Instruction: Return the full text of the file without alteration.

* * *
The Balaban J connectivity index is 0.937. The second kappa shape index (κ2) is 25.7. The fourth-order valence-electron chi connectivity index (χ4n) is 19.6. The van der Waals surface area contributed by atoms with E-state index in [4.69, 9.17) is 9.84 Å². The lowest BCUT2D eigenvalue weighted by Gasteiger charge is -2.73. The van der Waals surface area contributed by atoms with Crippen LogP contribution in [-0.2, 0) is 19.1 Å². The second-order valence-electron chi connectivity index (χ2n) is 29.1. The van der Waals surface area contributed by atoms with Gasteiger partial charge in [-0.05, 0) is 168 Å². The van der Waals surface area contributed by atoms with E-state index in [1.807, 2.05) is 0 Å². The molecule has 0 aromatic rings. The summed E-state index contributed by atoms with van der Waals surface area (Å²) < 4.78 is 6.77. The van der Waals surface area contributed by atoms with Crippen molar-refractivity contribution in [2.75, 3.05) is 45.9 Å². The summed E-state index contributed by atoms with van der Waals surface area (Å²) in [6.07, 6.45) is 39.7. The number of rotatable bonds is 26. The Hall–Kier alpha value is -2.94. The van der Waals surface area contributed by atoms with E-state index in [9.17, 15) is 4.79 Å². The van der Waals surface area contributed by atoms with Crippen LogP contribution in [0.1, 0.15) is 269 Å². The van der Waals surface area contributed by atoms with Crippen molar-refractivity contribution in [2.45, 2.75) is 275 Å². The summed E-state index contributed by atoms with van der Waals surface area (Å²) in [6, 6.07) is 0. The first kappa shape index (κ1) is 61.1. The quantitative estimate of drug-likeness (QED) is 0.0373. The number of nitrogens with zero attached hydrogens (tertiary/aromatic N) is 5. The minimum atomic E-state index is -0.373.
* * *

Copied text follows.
The Balaban J connectivity index is 0.937. The second kappa shape index (κ2) is 25.7. The fourth-order valence-electron chi connectivity index (χ4n) is 19.6. The van der Waals surface area contributed by atoms with E-state index in [4.69, 9.17) is 9.84 Å². The lowest BCUT2D eigenvalue weighted by Gasteiger charge is -2.73. The van der Waals surface area contributed by atoms with Crippen LogP contribution in [-0.2, 0) is 19.1 Å². The second-order valence-electron chi connectivity index (χ2n) is 29.1. The van der Waals surface area contributed by atoms with Gasteiger partial charge in [-0.05, 0) is 168 Å². The van der Waals surface area contributed by atoms with E-state index in [1.807, 2.05) is 0 Å². The molecule has 0 aromatic rings. The summed E-state index contributed by atoms with van der Waals surface area (Å²) < 4.78 is 6.77. The van der Waals surface area contributed by atoms with Crippen molar-refractivity contribution in [2.75, 3.05) is 45.9 Å². The summed E-state index contributed by atoms with van der Waals surface area (Å²) in [6.07, 6.45) is 39.7. The number of rotatable bonds is 26. The Hall–Kier alpha value is -2.94. The van der Waals surface area contributed by atoms with E-state index in [9.17, 15) is 4.79 Å². The van der Waals surface area contributed by atoms with Crippen LogP contribution in [0.1, 0.15) is 269 Å². The van der Waals surface area contributed by atoms with Crippen molar-refractivity contribution in [2.45, 2.75) is 275 Å². The summed E-state index contributed by atoms with van der Waals surface area (Å²) in [6, 6.07) is 0. The first kappa shape index (κ1) is 61.1. The quantitative estimate of drug-likeness (QED) is 0.0373. The number of nitrogens with zero attached hydrogens (tertiary/aromatic N) is 5. The minimum atomic E-state index is -0.373.